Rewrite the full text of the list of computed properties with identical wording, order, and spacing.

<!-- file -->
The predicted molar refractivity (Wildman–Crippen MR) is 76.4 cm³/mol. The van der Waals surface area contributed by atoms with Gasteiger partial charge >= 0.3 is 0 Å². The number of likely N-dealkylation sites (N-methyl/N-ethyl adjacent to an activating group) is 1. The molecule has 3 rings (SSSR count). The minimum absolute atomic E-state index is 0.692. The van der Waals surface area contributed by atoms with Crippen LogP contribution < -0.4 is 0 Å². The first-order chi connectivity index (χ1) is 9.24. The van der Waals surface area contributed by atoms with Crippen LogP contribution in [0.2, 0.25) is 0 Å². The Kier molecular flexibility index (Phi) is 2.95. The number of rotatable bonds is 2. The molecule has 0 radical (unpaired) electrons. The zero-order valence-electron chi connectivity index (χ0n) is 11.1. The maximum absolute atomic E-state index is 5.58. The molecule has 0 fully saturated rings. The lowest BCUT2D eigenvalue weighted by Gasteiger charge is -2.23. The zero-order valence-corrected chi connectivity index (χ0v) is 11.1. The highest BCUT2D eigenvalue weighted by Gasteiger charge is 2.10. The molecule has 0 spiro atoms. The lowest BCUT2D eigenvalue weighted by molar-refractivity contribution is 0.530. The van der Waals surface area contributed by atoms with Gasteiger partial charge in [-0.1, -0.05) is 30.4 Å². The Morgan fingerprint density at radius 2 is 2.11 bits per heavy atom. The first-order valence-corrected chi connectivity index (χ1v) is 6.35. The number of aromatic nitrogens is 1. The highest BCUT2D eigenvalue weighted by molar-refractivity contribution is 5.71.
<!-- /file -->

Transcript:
The predicted molar refractivity (Wildman–Crippen MR) is 76.4 cm³/mol. The van der Waals surface area contributed by atoms with Gasteiger partial charge >= 0.3 is 0 Å². The number of likely N-dealkylation sites (N-methyl/N-ethyl adjacent to an activating group) is 1. The molecule has 3 rings (SSSR count). The minimum absolute atomic E-state index is 0.692. The van der Waals surface area contributed by atoms with Crippen LogP contribution < -0.4 is 0 Å². The first-order chi connectivity index (χ1) is 9.24. The van der Waals surface area contributed by atoms with Crippen LogP contribution in [0.2, 0.25) is 0 Å². The Kier molecular flexibility index (Phi) is 2.95. The number of rotatable bonds is 2. The molecule has 0 radical (unpaired) electrons. The zero-order valence-electron chi connectivity index (χ0n) is 11.1. The maximum absolute atomic E-state index is 5.58. The molecule has 0 fully saturated rings. The lowest BCUT2D eigenvalue weighted by Gasteiger charge is -2.23. The zero-order valence-corrected chi connectivity index (χ0v) is 11.1. The highest BCUT2D eigenvalue weighted by Gasteiger charge is 2.10. The molecule has 0 spiro atoms. The lowest BCUT2D eigenvalue weighted by molar-refractivity contribution is 0.530. The van der Waals surface area contributed by atoms with Gasteiger partial charge in [-0.1, -0.05) is 30.4 Å². The Morgan fingerprint density at radius 2 is 2.11 bits per heavy atom. The first-order valence-corrected chi connectivity index (χ1v) is 6.35. The number of aromatic nitrogens is 1. The highest BCUT2D eigenvalue weighted by molar-refractivity contribution is 5.71.